Now depending on which side of the bridge that you enter the city depends on which small bar you start or finish with on York St. So we’ll start with the come from the north side. After leaving the bridge from the north, on the bridge side, the first small bar is Uncle Ming’s. Look out for the small signage or look for Roman Daniels as the entrance is right next-door and down the corridor. It is a hard place to see as the signage is small and the security guard doesn’t look bouncerish which makes you rethink his position at the door. If it wasn’t for my mate’s keen nose for dumplings we would of walked right by.
This bar like most small bars has some stairs to get there so wear sensible shoes if you don’t want to slip up or down. Enter the roaring 20’s opium den themed small bar. The style is magnificent to lay eyes on as the Asian heritage of Sydney in on show with many cocktails named after Chinese gangsters. On top of the cocktails are selections of Japanese beers, Korean spirits, sake, whiskey and other Asian choices to entice one’s palate to the orient or have a tea pot cocktail. While you sip your way through the Silk Road, have a snack of dumplings to stave off hunger.
So my mate and I sat down and settled into this starter. We ordered prawn dumplings, pork dumplings and chicken wings to nibble on to be washed down with apple nikkia. Everything eaten was spectacular as were the drinks because we had to go back for seconds. But we had to move on as the night was young. From Uncle Ming’s we headed down the street to Stich, which like Uncle Ming’s is easy to miss but can be seen if you look for the sewing machines behind the glass shop front or ask the bouncer when he’s there on the weekend. And don’t be like my mate who tripped over the singer sewing machine doorstop right in front of the bouncer, as this didn’t go down very well to start at the second place.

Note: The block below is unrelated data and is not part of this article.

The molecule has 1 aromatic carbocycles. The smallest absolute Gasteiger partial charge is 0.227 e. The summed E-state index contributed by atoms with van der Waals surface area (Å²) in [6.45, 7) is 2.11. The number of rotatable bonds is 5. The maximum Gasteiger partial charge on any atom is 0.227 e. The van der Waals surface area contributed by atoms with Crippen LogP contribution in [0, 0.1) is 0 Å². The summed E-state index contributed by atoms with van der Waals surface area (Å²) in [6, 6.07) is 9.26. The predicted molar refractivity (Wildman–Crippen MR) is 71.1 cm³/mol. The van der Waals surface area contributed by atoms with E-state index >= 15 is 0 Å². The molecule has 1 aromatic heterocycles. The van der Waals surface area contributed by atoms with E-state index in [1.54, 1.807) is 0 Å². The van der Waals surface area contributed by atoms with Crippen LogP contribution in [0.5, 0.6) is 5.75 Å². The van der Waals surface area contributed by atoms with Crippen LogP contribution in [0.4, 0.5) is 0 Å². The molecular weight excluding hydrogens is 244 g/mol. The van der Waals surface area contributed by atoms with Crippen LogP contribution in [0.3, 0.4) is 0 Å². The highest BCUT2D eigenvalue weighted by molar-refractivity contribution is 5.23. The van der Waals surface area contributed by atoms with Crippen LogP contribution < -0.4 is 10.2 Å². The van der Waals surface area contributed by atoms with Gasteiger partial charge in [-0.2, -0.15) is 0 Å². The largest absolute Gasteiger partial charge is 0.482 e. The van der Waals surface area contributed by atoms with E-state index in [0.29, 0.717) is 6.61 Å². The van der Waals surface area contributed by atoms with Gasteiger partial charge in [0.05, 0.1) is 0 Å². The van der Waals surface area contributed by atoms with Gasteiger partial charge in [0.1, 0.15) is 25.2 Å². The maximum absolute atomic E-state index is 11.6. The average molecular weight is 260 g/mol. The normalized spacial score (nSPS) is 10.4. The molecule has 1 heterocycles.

After heading through the sewing machine entrance and down the stairs grab a bar stool at the bar and read the cocktail list or ask the bartender for their favourite. If a stool isn’t your style then there are booths in the back or main tables and chairs around. If you’re there with a special someone ask one of the wait staff if there is a table or a booth free. Don’t worry if you bang your knees on a Singer sewing machine, as this bar is themed like an old 20th century tailoring factory. The cocktails are great like the atmosphere down there. If you catch the eye of the waitresses you don’t even have to leave your seat.
So my mate and I set up at the bar. We asked for a Bettye Lavette but the bar tender told us they were out of chocolate liqueur so used Montenegro instead. It was good as was the soft tacos and curly fries we got to eat as well. Eating at the bar brought back memories of eating in the states at a diner. After dinner drinks was a couple of tumblers of Knobs Creek bourbon on the rocks. This burned all the way down my throat and I spoke like Louis Armstrong for about half an hour before I got used to it, much to the delight of my mate. As before at Ming’s we headed off to the next place with our bellies full.